I was working with a guest earlier this week editing her photographs when she turned to me and said, “Everyone here is so happy and friendly…” I replied: “It must be the environment that we live in!” It’s true everyone at Londolozi is happy and I know this has a lot to do with the wonderful, calming surroundings that we live in. It is an amazing privilege to live at a place where everyday holds something new, and where you wake up to chorus of birdsong and go to sleep to lions roaring and hippos grunting – how can you not be happy? When you love the place where you live and the work that you do, this definitely reflects and is noticed.
With these happy thoughts in mind, I have found some of the best images of April, the ones that really make us happy and I am sure that they will make you feel the same way!
The Nanga Female and her cub provided us with endless joy as we watched her showing her little one the ways of the world – read Nick’s blog on the mother and cub. You’ll also see that elephants dominate our choice of images this month, the tusker, well documented in our Week in Pictures, is definitely a favourite.
Enjoy the best of the month in images.
Out in the open, a rare sighting of Nanga and her cub in an open area. (Canon EOS 1 D, f4, 1/3 200) Marion Vollborn
A subject I have dreamt of photographing for a long time. This ‘big tusker’ has been seen only a handful of times in the last few weeks. I have had just one brief sight of him and feel no photograph will do his tremendous size any justice. Here is my portrait of him, though; shaded and wrinkled with history. (1/500 at f/2.8; ISO 1000) Sean Cresswell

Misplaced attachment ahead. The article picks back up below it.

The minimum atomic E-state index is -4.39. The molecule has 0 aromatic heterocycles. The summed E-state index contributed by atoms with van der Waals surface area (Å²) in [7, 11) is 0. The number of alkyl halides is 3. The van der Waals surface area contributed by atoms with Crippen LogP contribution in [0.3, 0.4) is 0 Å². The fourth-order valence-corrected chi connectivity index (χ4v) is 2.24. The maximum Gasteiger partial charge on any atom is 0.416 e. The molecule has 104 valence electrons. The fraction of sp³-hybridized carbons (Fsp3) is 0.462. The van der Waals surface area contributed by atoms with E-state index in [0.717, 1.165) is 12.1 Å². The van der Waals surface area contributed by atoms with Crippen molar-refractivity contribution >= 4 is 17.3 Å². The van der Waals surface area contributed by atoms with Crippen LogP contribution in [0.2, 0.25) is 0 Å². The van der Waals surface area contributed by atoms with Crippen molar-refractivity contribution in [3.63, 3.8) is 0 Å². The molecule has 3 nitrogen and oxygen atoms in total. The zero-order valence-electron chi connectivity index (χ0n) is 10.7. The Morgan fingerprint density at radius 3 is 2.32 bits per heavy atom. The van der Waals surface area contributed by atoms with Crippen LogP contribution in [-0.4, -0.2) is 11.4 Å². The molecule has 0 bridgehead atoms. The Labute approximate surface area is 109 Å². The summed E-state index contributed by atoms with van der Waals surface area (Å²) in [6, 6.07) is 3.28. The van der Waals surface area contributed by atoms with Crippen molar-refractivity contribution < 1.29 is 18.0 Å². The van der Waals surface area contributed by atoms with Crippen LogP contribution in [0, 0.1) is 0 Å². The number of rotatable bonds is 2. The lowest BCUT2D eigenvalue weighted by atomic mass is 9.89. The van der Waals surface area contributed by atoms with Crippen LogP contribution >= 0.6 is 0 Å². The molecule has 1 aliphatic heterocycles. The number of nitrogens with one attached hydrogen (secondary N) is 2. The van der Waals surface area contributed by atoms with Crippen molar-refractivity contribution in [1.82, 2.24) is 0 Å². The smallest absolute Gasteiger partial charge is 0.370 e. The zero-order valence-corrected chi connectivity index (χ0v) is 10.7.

Post processing can be a time consuming process, with a lot of trial and error. It look me a couple of times to get this image of the Styx Male to a point where I was pleased. (Nikon D4 + 300mm f2.8 lens; 1\640 at f5.6; ISO 500) Don Heyneke
The pure beauty of the Tamboti young female as she scans the area for a potential threat or prey. I(so 1000 F5,6 1/500 second.) Trevor Ryan McCall-Peat
A raging sun rising through the mist and drizzle; outlooking from atop Ximpalapala koppie. (1/160 at f/11; ISO 200). Sean Cresswell
The magnificent elephant bull that has been seen around the place, breasting a hill on Ximpalapala crest. (f4, 1/640, ISO 800). James Tyrrell
A beautiful setting early one morning as the mist only just revealed a single Elephant feeding in a clearing as the rest move away out of frame. A cold Leadwood tree towers the majestic mammal. (1/250 at f/4.0; ISO 200). Sean Cresswell
The Nanga cub distracted by a bird flying by (Canon EOS 50, 200mm focal length, f4, 1/100) Nick Kleer
The Tsalala pride on fast-forward. Lots of energy from an unknown meal two nights before (they were found in the morning with full bellies) meant that it was all systems go when they got to the river, and the sub-adults could be let off the proverbial leash.( f3.2, 1/1600s, ISO 1000). James Tyrrell
The Piva Male emerges from the dark. A long post process, using an under exposed brush tool. (Canon 600D + 70-200mm f4.0 lens; 1/640 at f5.0; ISO 200) Don Heyneke
Written by: Kate Collins, Blog Editor
Photographed by: Don Heyneke, Marion Vollborn, James Tyrrell, Nick Kleer, Sean Cresswell and Trevor Ryan McCall-Peat.
Can you choose your top three? Share your favourite ones with us in the comments below.